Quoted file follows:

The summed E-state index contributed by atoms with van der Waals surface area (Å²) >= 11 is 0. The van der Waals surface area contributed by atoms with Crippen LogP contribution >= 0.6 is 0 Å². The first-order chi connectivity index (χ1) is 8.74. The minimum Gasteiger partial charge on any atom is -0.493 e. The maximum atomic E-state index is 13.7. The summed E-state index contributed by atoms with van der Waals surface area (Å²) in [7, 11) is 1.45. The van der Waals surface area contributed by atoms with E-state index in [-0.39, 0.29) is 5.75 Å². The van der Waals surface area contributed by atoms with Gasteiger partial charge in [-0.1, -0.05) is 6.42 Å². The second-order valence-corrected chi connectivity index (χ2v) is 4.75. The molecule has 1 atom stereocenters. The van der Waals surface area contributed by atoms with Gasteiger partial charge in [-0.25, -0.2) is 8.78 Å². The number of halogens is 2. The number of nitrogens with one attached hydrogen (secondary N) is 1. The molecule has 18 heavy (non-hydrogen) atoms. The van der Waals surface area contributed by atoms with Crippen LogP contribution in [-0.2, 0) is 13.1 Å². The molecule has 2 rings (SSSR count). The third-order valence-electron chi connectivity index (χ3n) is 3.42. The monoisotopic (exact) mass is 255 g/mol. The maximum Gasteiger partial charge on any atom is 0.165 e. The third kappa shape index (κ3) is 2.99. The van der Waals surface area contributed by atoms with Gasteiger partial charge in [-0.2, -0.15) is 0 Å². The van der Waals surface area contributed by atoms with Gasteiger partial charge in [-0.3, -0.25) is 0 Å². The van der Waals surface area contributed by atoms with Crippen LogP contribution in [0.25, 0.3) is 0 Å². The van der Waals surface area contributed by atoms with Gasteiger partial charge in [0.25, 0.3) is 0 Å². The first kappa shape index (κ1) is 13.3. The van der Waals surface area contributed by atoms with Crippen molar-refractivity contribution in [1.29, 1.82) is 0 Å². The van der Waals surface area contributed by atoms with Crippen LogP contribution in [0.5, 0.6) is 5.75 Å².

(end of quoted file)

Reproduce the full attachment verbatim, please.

The summed E-state index contributed by atoms with van der Waals surface area (Å²) >= 11 is 0. The van der Waals surface area contributed by atoms with Crippen LogP contribution >= 0.6 is 0 Å². The first-order chi connectivity index (χ1) is 8.74. The minimum Gasteiger partial charge on any atom is -0.493 e. The maximum atomic E-state index is 13.7. The summed E-state index contributed by atoms with van der Waals surface area (Å²) in [7, 11) is 1.45. The van der Waals surface area contributed by atoms with E-state index in [-0.39, 0.29) is 5.75 Å². The van der Waals surface area contributed by atoms with Gasteiger partial charge in [-0.1, -0.05) is 6.42 Å². The second-order valence-corrected chi connectivity index (χ2v) is 4.75. The molecule has 1 atom stereocenters. The van der Waals surface area contributed by atoms with Gasteiger partial charge in [-0.25, -0.2) is 8.78 Å². The number of halogens is 2. The number of nitrogens with one attached hydrogen (secondary N) is 1. The molecule has 18 heavy (non-hydrogen) atoms. The van der Waals surface area contributed by atoms with Crippen LogP contribution in [-0.2, 0) is 13.1 Å². The molecule has 2 rings (SSSR count). The third-order valence-electron chi connectivity index (χ3n) is 3.42. The monoisotopic (exact) mass is 255 g/mol. The maximum Gasteiger partial charge on any atom is 0.165 e. The third kappa shape index (κ3) is 2.99. The van der Waals surface area contributed by atoms with Gasteiger partial charge in [-0.2, -0.15) is 0 Å². The van der Waals surface area contributed by atoms with Gasteiger partial charge in [-0.3, -0.25) is 0 Å². The van der Waals surface area contributed by atoms with Crippen LogP contribution in [0.25, 0.3) is 0 Å². The van der Waals surface area contributed by atoms with Gasteiger partial charge in [0.25, 0.3) is 0 Å². The first kappa shape index (κ1) is 13.3. The van der Waals surface area contributed by atoms with Crippen molar-refractivity contribution in [1.29, 1.82) is 0 Å². The van der Waals surface area contributed by atoms with Crippen LogP contribution in [0.5, 0.6) is 5.75 Å².